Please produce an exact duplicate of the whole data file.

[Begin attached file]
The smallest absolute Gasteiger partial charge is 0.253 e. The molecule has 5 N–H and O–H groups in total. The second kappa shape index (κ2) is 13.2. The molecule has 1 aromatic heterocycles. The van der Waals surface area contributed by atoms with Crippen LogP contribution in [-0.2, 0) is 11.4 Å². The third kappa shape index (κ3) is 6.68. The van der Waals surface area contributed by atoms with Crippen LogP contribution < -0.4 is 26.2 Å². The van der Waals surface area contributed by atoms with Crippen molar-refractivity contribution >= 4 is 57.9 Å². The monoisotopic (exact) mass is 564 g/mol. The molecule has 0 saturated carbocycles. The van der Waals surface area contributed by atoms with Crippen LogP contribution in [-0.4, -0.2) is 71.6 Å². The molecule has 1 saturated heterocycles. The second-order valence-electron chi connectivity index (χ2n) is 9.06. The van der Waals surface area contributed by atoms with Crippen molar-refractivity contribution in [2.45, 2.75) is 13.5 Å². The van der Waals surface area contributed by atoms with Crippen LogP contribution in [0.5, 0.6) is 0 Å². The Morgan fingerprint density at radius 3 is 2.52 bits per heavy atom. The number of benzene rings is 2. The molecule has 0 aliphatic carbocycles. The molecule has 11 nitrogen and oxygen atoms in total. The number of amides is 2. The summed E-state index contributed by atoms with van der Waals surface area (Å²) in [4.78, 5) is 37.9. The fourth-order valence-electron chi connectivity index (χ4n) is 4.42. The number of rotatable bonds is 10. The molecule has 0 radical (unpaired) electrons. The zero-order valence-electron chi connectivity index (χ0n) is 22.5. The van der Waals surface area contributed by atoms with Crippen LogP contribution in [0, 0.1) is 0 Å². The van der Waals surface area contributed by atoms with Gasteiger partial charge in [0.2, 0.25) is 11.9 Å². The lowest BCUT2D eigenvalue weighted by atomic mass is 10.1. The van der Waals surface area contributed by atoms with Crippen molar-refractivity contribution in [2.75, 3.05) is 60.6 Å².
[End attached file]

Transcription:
The smallest absolute Gasteiger partial charge is 0.253 e. The molecule has 5 N–H and O–H groups in total. The second kappa shape index (κ2) is 13.2. The molecule has 1 aromatic heterocycles. The van der Waals surface area contributed by atoms with Crippen LogP contribution in [-0.2, 0) is 11.4 Å². The third kappa shape index (κ3) is 6.68. The van der Waals surface area contributed by atoms with Crippen LogP contribution < -0.4 is 26.2 Å². The van der Waals surface area contributed by atoms with Crippen molar-refractivity contribution >= 4 is 57.9 Å². The monoisotopic (exact) mass is 564 g/mol. The molecule has 0 saturated carbocycles. The van der Waals surface area contributed by atoms with Crippen LogP contribution in [-0.4, -0.2) is 71.6 Å². The molecule has 1 saturated heterocycles. The second-order valence-electron chi connectivity index (χ2n) is 9.06. The van der Waals surface area contributed by atoms with Crippen molar-refractivity contribution in [2.45, 2.75) is 13.5 Å². The van der Waals surface area contributed by atoms with Crippen LogP contribution in [0.5, 0.6) is 0 Å². The Morgan fingerprint density at radius 3 is 2.52 bits per heavy atom. The number of benzene rings is 2. The molecule has 0 aliphatic carbocycles. The molecule has 11 nitrogen and oxygen atoms in total. The number of amides is 2. The summed E-state index contributed by atoms with van der Waals surface area (Å²) in [4.78, 5) is 37.9. The fourth-order valence-electron chi connectivity index (χ4n) is 4.42. The number of rotatable bonds is 10. The molecule has 0 radical (unpaired) electrons. The zero-order valence-electron chi connectivity index (χ0n) is 22.5. The van der Waals surface area contributed by atoms with Crippen LogP contribution in [0, 0.1) is 0 Å². The van der Waals surface area contributed by atoms with Gasteiger partial charge in [0.2, 0.25) is 11.9 Å². The lowest BCUT2D eigenvalue weighted by atomic mass is 10.1. The van der Waals surface area contributed by atoms with Crippen molar-refractivity contribution in [2.75, 3.05) is 60.6 Å².